November rain sings a song of connectivity. It completes the natural cycle, raising the rivers and recharging the aquifers, pouring from the air to the earth and back to the ocean whence it came. We find an extraordinary example of its ramifications in western Marin County, where the rainfall not only paints a fresh coat of green on the sun-blasted hills but also summons a legion of deep sea creatures to return to the highland haunts of their birth.
The Lagunitas Creek watershed begins on the northern slopes of Mount Tamalpais and flows on the landward side of the Bolinas Ridge approximately 25 miles north to drain into Tomales Bay, fed by numerous streams along the way including Nicasio Creek, San Geronimo Creek, Olema Creek, Devil's Gulch and Deadman's Gulch. At more than 100 square miles, it is the largest watershed in Marin County, but its stature stands all the higher for the abundance of life it supports.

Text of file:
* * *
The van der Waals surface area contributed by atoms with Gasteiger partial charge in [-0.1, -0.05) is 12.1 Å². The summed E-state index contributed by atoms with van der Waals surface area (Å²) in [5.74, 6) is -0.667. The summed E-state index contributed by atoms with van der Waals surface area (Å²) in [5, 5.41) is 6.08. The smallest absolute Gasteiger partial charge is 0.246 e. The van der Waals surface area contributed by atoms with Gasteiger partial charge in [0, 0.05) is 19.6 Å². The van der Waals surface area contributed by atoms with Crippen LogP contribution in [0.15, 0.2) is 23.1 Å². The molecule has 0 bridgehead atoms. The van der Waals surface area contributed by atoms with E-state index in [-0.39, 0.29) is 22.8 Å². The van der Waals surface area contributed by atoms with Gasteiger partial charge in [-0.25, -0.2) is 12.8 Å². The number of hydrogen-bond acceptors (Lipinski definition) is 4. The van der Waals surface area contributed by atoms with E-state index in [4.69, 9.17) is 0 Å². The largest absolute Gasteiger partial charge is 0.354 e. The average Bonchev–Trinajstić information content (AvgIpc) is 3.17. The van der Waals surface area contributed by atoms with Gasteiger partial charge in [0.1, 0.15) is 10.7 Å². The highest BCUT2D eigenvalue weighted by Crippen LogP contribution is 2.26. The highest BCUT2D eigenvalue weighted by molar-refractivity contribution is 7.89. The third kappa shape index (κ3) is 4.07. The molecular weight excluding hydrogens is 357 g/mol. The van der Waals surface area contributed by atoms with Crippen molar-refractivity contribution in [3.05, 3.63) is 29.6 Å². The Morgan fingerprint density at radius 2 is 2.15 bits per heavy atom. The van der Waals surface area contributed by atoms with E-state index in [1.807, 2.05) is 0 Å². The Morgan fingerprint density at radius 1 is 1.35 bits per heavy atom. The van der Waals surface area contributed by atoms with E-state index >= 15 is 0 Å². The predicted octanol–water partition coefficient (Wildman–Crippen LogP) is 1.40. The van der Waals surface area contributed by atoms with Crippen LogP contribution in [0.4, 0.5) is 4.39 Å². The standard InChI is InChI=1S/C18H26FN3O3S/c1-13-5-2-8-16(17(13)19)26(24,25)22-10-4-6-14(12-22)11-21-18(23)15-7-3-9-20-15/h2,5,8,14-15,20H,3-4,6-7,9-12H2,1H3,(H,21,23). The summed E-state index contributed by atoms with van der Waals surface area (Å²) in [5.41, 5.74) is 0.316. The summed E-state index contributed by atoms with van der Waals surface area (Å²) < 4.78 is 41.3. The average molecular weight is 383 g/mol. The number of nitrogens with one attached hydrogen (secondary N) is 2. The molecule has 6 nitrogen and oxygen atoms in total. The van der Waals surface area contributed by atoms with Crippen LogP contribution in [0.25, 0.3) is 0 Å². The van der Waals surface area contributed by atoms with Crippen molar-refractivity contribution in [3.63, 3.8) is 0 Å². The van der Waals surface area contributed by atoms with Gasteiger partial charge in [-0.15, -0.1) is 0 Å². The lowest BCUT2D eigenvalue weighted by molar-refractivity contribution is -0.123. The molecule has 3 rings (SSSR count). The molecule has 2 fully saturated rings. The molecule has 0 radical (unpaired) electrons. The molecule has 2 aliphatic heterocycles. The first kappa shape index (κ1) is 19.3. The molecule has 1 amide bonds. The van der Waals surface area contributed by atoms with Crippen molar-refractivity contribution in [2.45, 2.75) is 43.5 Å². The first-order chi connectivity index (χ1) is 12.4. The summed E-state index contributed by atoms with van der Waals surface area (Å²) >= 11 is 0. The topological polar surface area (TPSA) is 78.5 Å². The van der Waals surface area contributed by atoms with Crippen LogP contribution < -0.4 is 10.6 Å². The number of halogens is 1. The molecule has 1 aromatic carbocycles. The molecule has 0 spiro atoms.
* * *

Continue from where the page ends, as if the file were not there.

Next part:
The riparian plant community here exists in layers of height-based competition for sunlight. Redwoods, Douglas firs, California bays, and madrones reach for the sky, while beneath them willows, alders, big-leaf maples and dogwoods jockey for position in the increasingly dappled shade. Hazelnuts, huckleberries, and elk clover fill in the lower levels, adapted as they are to the darker conditions near the forest floor.